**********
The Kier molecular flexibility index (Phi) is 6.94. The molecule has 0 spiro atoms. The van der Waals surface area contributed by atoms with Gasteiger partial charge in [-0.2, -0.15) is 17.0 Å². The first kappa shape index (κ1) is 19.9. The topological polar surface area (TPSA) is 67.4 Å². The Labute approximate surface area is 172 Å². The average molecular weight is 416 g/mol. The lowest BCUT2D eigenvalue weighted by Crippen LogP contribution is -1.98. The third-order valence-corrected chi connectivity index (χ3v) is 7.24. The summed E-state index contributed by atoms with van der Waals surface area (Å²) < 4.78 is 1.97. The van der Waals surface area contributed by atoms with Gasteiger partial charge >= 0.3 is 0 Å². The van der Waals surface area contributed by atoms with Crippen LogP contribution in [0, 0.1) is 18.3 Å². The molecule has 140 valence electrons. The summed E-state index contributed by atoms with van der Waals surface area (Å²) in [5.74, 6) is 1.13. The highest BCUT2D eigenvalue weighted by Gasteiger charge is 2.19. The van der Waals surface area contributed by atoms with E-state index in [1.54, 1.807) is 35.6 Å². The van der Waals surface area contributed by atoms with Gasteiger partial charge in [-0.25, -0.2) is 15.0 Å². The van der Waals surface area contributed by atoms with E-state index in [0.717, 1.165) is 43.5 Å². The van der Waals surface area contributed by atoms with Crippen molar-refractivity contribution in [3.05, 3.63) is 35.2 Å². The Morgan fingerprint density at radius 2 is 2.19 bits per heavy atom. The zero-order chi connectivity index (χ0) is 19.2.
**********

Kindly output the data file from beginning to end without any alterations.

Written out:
The Kier molecular flexibility index (Phi) is 6.94. The molecule has 0 spiro atoms. The van der Waals surface area contributed by atoms with Gasteiger partial charge in [-0.2, -0.15) is 17.0 Å². The first kappa shape index (κ1) is 19.9. The topological polar surface area (TPSA) is 67.4 Å². The Labute approximate surface area is 172 Å². The average molecular weight is 416 g/mol. The lowest BCUT2D eigenvalue weighted by Crippen LogP contribution is -1.98. The third-order valence-corrected chi connectivity index (χ3v) is 7.24. The summed E-state index contributed by atoms with van der Waals surface area (Å²) < 4.78 is 1.97. The van der Waals surface area contributed by atoms with Gasteiger partial charge >= 0.3 is 0 Å². The van der Waals surface area contributed by atoms with Crippen LogP contribution in [0, 0.1) is 18.3 Å². The molecule has 140 valence electrons. The summed E-state index contributed by atoms with van der Waals surface area (Å²) in [5.74, 6) is 1.13. The highest BCUT2D eigenvalue weighted by Gasteiger charge is 2.19. The van der Waals surface area contributed by atoms with E-state index in [1.54, 1.807) is 35.6 Å². The van der Waals surface area contributed by atoms with Gasteiger partial charge in [-0.25, -0.2) is 15.0 Å². The van der Waals surface area contributed by atoms with E-state index in [0.717, 1.165) is 43.5 Å². The van der Waals surface area contributed by atoms with Crippen molar-refractivity contribution in [3.05, 3.63) is 35.2 Å². The Morgan fingerprint density at radius 2 is 2.19 bits per heavy atom. The zero-order chi connectivity index (χ0) is 19.2.